Physics job losses reflect subject crisis

July 3, 1998

Undergraduate physics was dealt another blow this week as Manchester Metropolitan University decided to scrap its degree course with the loss of 14 jobs.

"The news came out of the blue," said John Thorpe, a mathematician working in the physics department. "This action is illegal and immoral."

Dr Thorpe said the university was hiring new recruits in the department at the same time as axing other staff, a move which was prohibited under law.

The Association of University Teachers, which represents some of those targeted at MMU, has called on the university to withdraw the threat of redundancy on nine academic staff and five technicians in physics and materials science.

A motion signed by 142 people was to have been delivered to the vice-chancellor, but staff encountered a locked door. Unless a solution is found in the next few days academics say they will boycott next week's degree ceremony.

Dr Thorpe said physics was not making a loss, although the applied physics programme was only half full. "Losing physics will create a gap in our degree programmes," Dr Thorpe said. "People are upset and cross about this."

The university blamed declining demand for such specialist courses. "There is a national problem of over capacity in degree-level physics with simply more places on university courses than students," said a spokesperson.

The subject is under review at many universities around the country. Those considering dropping or significantly reducing their undergraduate programmes include Brunel, Kent, East Anglia and Coventry.

You've reached your article limit.

Register to continue

Registration is free and only takes a moment. Once registered you can read a total of 3 articles each month, plus:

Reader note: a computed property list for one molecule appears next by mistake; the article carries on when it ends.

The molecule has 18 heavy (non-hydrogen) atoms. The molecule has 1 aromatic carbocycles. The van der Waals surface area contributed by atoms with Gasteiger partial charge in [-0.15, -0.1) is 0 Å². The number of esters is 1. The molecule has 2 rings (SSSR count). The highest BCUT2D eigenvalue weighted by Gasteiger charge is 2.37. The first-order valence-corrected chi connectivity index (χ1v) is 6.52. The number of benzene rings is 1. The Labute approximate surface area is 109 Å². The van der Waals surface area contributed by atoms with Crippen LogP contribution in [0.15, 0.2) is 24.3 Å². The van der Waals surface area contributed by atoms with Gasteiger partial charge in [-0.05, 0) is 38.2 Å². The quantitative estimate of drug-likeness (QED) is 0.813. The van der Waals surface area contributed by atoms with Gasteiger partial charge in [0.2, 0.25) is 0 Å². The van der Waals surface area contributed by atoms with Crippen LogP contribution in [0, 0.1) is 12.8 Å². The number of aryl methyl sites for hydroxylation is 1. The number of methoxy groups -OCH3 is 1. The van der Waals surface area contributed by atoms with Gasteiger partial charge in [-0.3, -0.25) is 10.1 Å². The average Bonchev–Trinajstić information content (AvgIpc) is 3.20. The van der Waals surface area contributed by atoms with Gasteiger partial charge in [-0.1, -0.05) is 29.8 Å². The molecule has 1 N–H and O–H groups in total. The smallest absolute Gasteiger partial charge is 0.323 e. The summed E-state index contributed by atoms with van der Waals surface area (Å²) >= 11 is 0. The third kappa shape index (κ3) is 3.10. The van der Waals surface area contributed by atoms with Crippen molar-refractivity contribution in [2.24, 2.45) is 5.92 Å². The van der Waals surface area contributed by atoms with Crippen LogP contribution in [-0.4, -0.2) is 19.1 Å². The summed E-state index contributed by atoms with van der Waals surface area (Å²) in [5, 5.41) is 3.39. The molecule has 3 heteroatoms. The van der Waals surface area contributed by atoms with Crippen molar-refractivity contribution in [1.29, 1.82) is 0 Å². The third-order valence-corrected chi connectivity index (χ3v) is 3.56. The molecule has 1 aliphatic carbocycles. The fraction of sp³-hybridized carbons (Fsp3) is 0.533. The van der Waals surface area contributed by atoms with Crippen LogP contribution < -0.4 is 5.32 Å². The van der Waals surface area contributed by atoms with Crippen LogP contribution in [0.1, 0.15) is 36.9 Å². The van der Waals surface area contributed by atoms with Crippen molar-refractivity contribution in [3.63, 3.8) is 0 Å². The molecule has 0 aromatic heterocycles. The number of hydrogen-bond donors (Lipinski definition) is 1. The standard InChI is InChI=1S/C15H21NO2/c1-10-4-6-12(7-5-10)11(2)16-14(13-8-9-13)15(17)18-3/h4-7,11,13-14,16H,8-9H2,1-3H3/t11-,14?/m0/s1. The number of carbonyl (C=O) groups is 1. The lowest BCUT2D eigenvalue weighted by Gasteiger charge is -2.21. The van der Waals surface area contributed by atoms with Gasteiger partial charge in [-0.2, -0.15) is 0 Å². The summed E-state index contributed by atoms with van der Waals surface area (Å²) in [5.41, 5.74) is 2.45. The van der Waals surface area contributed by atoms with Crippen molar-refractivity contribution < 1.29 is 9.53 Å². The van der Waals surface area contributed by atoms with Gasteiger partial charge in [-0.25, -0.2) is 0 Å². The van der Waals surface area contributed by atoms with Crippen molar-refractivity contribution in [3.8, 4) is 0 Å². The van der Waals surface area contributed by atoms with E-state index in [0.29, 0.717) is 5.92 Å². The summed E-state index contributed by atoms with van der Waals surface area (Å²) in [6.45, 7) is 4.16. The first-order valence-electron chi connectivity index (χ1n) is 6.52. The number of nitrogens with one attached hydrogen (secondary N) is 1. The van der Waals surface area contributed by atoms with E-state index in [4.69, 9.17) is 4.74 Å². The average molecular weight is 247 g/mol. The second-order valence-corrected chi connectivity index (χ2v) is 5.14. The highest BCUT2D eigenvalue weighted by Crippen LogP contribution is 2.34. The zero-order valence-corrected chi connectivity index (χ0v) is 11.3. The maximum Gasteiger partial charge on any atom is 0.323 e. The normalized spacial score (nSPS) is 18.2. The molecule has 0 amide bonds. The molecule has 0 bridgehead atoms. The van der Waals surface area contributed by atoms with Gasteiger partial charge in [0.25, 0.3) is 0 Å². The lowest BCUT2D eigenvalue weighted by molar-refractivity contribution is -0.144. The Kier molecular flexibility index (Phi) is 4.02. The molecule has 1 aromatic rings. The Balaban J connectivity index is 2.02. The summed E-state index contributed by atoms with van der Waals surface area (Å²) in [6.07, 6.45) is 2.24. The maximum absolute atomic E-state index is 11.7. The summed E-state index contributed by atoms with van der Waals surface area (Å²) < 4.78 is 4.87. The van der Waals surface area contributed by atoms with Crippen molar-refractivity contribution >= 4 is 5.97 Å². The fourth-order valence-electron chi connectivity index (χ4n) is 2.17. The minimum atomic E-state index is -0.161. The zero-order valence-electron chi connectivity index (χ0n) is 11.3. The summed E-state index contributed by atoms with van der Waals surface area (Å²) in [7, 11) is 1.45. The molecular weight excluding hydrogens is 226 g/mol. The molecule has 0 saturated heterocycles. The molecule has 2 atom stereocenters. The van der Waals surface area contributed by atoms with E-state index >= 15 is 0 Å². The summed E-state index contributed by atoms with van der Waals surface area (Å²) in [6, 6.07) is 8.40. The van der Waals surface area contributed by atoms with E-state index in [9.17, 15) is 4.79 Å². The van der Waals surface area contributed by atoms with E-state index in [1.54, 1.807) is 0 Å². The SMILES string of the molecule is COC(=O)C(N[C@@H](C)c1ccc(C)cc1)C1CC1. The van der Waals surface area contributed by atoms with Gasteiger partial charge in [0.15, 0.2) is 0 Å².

• Sign up for the editor's highlights
  • Receive World University Rankings news first
  • Get job alerts, shortlist jobs and save job searches
  • Participate in reader discussions and post comments

Have your say

Log in or register to post comments

Most Commented

James Fryer illustration (27 July 2017)

It is not Luddism to be cautious about destroying an academic publishing industry that has served us well, says Marilyn Deegan

Jeffrey Beall, associate professor and librarian at the University of Colorado Denver

Creator of controversial predatory journals blacklist says some peers are failing to warn of dangers of disreputable publishers

Hand squeezing stress ball
Working 55 hours per week, the loss of research periods, slashed pensions, increased bureaucracy, tiny budgets and declining standards have finally forced Michael Edwards out
Kayaker and jet skiiers

Nazima Kadir’s social circle reveals a range of alternative careers for would-be scholars, and often with better rewards than academia

hole in ground

‘Drastic action’ required to fix multibillion-pound shortfall in Universities Superannuation Scheme, expert warns